The NBA All-Star weekend is here and the NBA has manufactured a great weekend of entertainment no other sport can match.
No other league mixes sports, hip-hop and celebrity quite like the NBA.
This year Phoenix is the host city and ever since it’s become the nation’s fifth largest city
They are a sports town loaded with retirees and hot coeds ready to party.
Philadelphia held the title of fifth largest city for years, but Snoop Dogg never seemed to care. With the Playboy party back in swing and a celebrity game featuring the perennial pathetic white B star with no game Michael Rapaport and a chubby Chris Tucker, Phoenix is now the hot-spot of the sports world.
Even if the NBA is watered-down and drawn out over a long season, All-Star weekend makes it relevant again. The marquee event is the Slam Dunk Contest and once again Nate Robinson against Dwight Howard were the two heavyweights going for the title.
After a series of impressive if not awe-inspiring dunks, the Knicks’ faithful once again have something to cheer about, as little Nate Dog Robinson captured his second Dunk Contest title.
Many NBA fans are happy Spike Lee and the Madison Square faithful can finally place the Isaiah Thomas years behind them and ride the Nate Dog train. This little man carries the annoying little brother mantra to a whole new level, with his ridiculous facial expressions and general over exuberance.
I mean, the guy’s about 5'5" and squeaks like a little toy dog.
After Howard had the contest wrapped up with a somewhat thundering dunk, he then turned around and gave Robinson the assist of a lifetime. He allowed him to use his massive body as a spring board as he flew over him and dunked over Superman. The creative part was he used his “kryptonite green” cape to defeat Superman.
As comic geeks can attest, kryptonite weakens and kills Superman. Superman is only super because of the Earth's weak gravitational pull and its yellow sun which powers him from the destroyed planet of Krypton. This correlates in Dwight Howard being defeated by man half his size that can’t dunk without a He-Man sized prop.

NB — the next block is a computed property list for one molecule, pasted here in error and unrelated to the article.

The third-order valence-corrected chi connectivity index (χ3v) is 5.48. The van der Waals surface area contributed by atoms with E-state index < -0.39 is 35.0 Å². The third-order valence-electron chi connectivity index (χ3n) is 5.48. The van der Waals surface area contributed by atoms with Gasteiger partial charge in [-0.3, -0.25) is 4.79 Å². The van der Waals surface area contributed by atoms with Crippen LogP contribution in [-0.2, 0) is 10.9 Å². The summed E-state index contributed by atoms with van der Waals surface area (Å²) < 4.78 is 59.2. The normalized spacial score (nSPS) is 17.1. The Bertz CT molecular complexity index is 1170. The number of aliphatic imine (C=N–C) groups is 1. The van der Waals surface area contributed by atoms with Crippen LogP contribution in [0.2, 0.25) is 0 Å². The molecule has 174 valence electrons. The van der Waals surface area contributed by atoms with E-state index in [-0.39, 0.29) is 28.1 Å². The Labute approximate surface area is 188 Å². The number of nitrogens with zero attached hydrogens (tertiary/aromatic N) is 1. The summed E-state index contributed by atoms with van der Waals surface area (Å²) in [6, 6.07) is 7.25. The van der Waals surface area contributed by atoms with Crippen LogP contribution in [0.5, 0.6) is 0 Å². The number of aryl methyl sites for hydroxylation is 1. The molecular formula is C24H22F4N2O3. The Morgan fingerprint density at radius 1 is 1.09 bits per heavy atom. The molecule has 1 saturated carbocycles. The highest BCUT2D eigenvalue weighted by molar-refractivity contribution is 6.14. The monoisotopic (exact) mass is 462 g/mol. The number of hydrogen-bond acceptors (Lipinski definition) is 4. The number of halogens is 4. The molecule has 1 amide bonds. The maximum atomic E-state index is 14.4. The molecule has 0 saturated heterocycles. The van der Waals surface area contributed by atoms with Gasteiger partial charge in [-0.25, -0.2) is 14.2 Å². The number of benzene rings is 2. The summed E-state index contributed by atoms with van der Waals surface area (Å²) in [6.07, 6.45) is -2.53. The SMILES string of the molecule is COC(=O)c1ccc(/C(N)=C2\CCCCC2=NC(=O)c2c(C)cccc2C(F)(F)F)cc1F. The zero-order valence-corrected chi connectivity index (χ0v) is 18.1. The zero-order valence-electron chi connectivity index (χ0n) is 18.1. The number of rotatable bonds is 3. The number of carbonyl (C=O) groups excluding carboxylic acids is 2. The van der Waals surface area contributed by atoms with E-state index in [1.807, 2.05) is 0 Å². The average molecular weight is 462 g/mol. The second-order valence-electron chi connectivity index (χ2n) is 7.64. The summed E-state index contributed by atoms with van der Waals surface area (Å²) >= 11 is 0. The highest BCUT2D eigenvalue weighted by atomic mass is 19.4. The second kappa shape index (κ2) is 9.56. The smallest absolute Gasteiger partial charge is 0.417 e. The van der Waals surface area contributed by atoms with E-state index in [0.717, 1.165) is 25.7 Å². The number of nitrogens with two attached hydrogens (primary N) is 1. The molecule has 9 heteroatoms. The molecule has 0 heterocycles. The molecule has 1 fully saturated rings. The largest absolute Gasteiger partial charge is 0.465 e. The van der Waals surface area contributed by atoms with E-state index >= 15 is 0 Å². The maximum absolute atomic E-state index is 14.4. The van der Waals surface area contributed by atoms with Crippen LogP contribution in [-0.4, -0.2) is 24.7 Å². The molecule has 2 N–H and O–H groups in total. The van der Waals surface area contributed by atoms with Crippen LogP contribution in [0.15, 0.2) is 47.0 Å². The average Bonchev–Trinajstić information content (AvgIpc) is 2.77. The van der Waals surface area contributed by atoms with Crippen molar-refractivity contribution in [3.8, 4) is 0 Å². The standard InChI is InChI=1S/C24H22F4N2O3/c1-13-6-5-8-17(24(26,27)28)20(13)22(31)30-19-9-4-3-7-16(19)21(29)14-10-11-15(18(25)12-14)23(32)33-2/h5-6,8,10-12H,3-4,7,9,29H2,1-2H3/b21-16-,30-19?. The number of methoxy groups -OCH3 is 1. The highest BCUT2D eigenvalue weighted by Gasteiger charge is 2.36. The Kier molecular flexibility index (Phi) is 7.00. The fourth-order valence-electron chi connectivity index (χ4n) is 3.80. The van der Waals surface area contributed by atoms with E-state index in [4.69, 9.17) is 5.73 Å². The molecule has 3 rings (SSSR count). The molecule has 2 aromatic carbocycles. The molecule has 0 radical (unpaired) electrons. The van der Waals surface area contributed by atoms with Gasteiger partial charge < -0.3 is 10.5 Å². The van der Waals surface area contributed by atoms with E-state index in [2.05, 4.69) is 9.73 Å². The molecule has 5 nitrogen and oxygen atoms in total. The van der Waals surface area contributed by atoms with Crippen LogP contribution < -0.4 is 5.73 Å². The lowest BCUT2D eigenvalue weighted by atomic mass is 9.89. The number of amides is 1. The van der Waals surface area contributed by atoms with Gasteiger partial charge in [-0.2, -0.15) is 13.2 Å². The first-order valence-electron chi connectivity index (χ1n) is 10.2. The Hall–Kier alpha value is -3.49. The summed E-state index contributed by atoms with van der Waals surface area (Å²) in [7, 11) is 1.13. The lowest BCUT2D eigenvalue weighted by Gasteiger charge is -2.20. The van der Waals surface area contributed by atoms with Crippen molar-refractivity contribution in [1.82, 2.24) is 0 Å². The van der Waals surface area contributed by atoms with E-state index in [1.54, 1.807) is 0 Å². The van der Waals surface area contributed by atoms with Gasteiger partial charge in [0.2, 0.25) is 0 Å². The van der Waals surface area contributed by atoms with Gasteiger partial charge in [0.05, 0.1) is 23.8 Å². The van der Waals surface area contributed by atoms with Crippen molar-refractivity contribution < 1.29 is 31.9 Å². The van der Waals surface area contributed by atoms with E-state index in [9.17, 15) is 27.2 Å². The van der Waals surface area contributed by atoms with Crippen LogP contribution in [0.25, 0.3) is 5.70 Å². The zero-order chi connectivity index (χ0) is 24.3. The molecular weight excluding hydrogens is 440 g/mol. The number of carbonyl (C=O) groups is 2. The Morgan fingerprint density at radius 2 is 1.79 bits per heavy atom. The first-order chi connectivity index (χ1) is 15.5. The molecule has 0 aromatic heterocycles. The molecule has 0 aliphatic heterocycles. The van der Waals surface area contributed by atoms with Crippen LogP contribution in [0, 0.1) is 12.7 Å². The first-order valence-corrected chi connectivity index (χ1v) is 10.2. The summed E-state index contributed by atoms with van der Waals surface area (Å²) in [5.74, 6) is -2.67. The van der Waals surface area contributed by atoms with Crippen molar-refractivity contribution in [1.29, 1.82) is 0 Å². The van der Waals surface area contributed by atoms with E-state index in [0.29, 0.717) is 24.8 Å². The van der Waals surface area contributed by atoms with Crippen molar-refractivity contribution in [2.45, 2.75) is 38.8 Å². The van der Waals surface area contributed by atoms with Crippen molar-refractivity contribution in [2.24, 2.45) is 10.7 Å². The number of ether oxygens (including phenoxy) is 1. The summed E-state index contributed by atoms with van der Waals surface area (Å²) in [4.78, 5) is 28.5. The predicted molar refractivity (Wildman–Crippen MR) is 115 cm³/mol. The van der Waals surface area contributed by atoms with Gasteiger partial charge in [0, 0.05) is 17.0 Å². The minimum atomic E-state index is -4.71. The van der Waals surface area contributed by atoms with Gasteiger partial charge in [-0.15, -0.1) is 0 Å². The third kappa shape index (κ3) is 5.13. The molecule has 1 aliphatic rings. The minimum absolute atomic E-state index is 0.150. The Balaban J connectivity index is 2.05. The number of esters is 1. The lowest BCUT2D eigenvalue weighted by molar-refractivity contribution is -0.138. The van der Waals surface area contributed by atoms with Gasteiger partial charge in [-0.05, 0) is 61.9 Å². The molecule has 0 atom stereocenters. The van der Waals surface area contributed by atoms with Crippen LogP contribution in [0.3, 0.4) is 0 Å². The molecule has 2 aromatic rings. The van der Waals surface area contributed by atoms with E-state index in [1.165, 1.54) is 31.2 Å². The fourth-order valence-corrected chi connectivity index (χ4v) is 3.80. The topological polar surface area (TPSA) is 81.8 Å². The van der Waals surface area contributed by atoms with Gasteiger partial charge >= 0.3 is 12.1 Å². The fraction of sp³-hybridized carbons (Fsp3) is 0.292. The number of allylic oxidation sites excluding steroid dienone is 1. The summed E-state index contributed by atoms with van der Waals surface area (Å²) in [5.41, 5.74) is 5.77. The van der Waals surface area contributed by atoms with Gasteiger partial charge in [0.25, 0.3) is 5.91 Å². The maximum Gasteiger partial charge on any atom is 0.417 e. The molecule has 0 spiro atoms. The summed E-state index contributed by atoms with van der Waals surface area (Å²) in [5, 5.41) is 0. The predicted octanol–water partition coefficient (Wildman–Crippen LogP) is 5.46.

I wonder how Nate-Dog came up with this idea. Maybe he was surfing the internet and came across the young baller on this clip.
Can’t this juniors sue the NBA dunk champ for copyright infringement, or maybe for the theft of intellectual dunk property? I mean he clearly stole this idea and I think a jury of ballers would agree.
Anyone who witnessed the disgrace of the 2007 Dunk Contest where he missed the dunk 70 times and still won somehow would vote never again to see this man dunk. He did a disservice to all the Spud Webb posters that hung on the walls of hoop kids in the 1980’s. It’s tough to have to respect a man who says he “shocked the world” and shut up the haters after his first Dunk championship was reminiscent of the WWE.
The theatrics associated with the Dunk Contest are getting out of hand and the pay off punch is usually pretty weak. Howard’s telephone booth stunt (including a Superman cape and theme music) was capped off with a weak dunk on an 11-foot rim which was initially identified as a 12-foot rim by TNT’s crack broadcast team and then later mistakenly identified as a 13-foot hoop.
Was that better then Gerald Green blowing the candle out in 2008s Dunk Contest? In the history books it’s called the “Cupcake Slam.”
On the plus side, these weak theatrics may have subconsciously given the NBA’s true stars the balls to compete in upcoming Dunk Contests. This year’s 2009 All-Star game is loaded with star power, including 17 possible Hall-of-Famers.
Future first-ballot ballers such as Kobe and LeBron would absolutely restore some credibility to the All-Star Game’s premier event. Possible HOFs like Stoudemire and Wade comprise the next generation players who can bring the game back to the glory days of the 1980s.
These players need to compete against and bring out the best in each other during All-Star Weekend instead of showing up only for the actual game on Sunday.
LeBron, the top draw in NBA, said he would throw his hat into the ring for 2010’s Dunk Contest. Who wouldn’t want to see Kobe vs. LeBron in 2010? How about mixing in some other youngsters like the aforementioned Stoudemire and Wade, or even the Josh Smiths and Andre Iguodalas of the league?
Ever since MJ beat Dominique to set the bar for the Dunk Contest in 1998, it’s been a downhill event loaded with bench and rookie players. The occasionally young rookie will always spice things up, a la Dee Brown and the Pumps, but let’s hope the players as well as General Stern and the his coalition of owner-cronies loosen up so fans can see something better than phone booths, midget leprechauns, and cupcakes.